In the present embodiment, two types of finite-element-based human body models and a rigid-body-segment-based musculoskeletal model in common to that in the third embodiment.

Those two types of finite-element-based human body models include a finite-element-based musculoskeletal model and a finite-element-based muscle model.

The finite-element-based musculoskeletal model is a musculoskeletal model physically representing only the musculoskeletal structure of a human body using a plurality of finite elements.

On the other hand, the finite-element-based muscle model is a muscle model physically representing only a plurality of muscles in a human body using a plurality of finite elements. In terms of construction, this finite-element-based muscle model is included in the finite-element-based musculoskeletal model.

The finite-element-based musculoskeletal model, because of its category of a finite-element-based model, represents a human musculoskeletal structure as an elastic body, with the capability of simulating deformation of the musculoskeletal structure.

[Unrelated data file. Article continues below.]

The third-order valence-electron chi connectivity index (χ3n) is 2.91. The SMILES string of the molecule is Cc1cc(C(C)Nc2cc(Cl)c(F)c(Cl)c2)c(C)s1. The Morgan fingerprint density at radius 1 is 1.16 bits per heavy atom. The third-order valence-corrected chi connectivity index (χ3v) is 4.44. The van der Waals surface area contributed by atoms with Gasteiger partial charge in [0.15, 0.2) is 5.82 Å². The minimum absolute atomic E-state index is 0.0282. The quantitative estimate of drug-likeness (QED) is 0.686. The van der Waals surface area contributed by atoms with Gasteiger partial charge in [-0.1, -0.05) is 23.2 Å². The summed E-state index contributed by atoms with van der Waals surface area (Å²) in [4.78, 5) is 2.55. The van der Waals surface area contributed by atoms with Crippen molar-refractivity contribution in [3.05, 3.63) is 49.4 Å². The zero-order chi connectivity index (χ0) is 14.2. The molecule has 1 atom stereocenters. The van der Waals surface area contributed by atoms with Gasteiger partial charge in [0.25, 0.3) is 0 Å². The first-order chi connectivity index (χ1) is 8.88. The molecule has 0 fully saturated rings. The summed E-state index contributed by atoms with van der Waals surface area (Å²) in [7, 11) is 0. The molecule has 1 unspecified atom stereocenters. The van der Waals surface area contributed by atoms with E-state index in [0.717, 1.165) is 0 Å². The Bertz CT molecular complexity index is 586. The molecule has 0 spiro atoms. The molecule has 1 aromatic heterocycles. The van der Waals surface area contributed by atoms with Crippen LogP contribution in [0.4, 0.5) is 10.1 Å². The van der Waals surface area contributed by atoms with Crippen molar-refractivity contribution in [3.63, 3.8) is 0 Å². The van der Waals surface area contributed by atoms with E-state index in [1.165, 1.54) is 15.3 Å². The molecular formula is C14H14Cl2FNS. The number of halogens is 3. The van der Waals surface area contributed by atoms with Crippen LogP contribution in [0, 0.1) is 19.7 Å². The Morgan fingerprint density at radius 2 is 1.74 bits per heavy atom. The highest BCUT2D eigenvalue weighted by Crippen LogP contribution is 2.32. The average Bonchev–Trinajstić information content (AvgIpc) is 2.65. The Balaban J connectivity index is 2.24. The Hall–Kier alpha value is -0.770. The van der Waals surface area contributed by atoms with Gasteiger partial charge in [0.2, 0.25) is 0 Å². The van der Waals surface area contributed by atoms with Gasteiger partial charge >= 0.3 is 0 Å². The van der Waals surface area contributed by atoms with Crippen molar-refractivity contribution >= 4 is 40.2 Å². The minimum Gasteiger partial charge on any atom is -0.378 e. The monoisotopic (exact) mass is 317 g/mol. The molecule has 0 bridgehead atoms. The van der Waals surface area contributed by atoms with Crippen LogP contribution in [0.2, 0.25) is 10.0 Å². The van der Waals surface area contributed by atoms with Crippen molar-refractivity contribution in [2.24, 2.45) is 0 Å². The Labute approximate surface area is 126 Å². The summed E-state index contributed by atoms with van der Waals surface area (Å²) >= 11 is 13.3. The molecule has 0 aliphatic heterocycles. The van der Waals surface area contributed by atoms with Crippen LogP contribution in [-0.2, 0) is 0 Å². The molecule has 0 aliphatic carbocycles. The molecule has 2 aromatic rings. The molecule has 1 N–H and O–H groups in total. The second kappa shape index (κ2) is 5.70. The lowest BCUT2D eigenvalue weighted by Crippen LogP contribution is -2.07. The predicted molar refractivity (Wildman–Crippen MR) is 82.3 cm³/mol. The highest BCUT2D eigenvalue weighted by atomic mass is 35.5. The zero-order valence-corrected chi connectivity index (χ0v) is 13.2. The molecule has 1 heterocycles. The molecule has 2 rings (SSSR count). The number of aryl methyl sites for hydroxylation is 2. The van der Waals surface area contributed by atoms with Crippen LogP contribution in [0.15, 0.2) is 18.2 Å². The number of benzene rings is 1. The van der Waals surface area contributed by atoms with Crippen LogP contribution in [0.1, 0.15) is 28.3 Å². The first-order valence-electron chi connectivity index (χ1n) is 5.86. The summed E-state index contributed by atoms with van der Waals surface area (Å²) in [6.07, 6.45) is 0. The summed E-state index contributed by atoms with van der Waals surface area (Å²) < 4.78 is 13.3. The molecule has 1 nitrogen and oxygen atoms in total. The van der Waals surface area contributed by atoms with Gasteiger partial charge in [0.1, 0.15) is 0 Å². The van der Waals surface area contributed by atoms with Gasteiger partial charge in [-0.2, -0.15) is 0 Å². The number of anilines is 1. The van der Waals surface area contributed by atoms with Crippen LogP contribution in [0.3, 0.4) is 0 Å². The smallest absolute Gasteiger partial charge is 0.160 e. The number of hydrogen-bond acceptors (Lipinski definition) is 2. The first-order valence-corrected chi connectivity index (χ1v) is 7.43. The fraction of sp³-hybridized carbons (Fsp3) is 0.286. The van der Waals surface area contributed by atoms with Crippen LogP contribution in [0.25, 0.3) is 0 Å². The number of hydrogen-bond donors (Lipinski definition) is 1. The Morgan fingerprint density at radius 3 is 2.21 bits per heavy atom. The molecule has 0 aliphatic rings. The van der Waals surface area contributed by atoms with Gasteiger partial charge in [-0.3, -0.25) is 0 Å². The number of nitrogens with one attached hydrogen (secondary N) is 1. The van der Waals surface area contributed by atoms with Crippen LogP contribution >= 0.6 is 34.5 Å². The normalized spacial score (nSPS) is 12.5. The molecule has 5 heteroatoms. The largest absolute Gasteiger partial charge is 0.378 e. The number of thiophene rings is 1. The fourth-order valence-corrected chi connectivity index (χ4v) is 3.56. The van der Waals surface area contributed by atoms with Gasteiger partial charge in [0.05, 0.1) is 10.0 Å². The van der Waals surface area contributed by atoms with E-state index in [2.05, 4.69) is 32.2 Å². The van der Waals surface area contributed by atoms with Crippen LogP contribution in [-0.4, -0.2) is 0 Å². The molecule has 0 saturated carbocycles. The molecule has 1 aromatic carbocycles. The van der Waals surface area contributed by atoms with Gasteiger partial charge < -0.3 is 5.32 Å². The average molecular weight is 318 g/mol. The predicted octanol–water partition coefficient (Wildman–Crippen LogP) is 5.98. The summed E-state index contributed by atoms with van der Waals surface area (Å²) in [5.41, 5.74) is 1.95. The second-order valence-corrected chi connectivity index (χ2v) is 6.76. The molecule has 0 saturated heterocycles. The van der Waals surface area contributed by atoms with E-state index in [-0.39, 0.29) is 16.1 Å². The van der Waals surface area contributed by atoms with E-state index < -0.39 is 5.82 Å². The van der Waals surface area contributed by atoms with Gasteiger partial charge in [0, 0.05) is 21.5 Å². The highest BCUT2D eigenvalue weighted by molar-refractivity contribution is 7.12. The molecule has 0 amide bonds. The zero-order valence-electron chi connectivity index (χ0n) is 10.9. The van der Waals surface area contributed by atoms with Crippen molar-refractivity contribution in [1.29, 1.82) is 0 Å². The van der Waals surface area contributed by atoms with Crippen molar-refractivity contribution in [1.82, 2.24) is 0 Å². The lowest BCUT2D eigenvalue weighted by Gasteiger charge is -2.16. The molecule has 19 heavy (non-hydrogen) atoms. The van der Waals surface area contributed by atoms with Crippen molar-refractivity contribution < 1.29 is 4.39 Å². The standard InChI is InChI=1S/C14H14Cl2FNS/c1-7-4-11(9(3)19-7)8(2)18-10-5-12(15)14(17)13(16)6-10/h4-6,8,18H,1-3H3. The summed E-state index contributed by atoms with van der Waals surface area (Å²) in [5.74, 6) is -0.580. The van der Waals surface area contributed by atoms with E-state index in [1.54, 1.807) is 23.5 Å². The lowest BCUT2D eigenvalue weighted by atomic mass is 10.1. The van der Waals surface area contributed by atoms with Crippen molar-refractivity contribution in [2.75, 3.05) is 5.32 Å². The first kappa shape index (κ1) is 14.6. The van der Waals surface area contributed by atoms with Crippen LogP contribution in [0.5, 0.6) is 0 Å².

Likewise, the finite-element-based muscle model, because of its categorization as a finite-element-based model, represents a human muscle as elastic bodies, with the capability of simulating deformation of the muscle.

On the other hand, although the rigid-body-segment-based musculoskeletal model, because of its representation of a skeleton as rigid-body segments, is incapable of simulating deformation of the skeleton, the rigid-body-segment-based musculoskeletal model, because of its representation of a muscle as a wire element, is capable of simulating deformation of the muscle, with deformation simulatability limited to only one direction.

In addition, in the third embodiment, the rigid-body-segment-based musculoskeletal model is constructed using the finite-element-based human body model (whole human body model), and muscle activation levels are estimated using the constructed rigid-body-segment-based musculoskeletal model.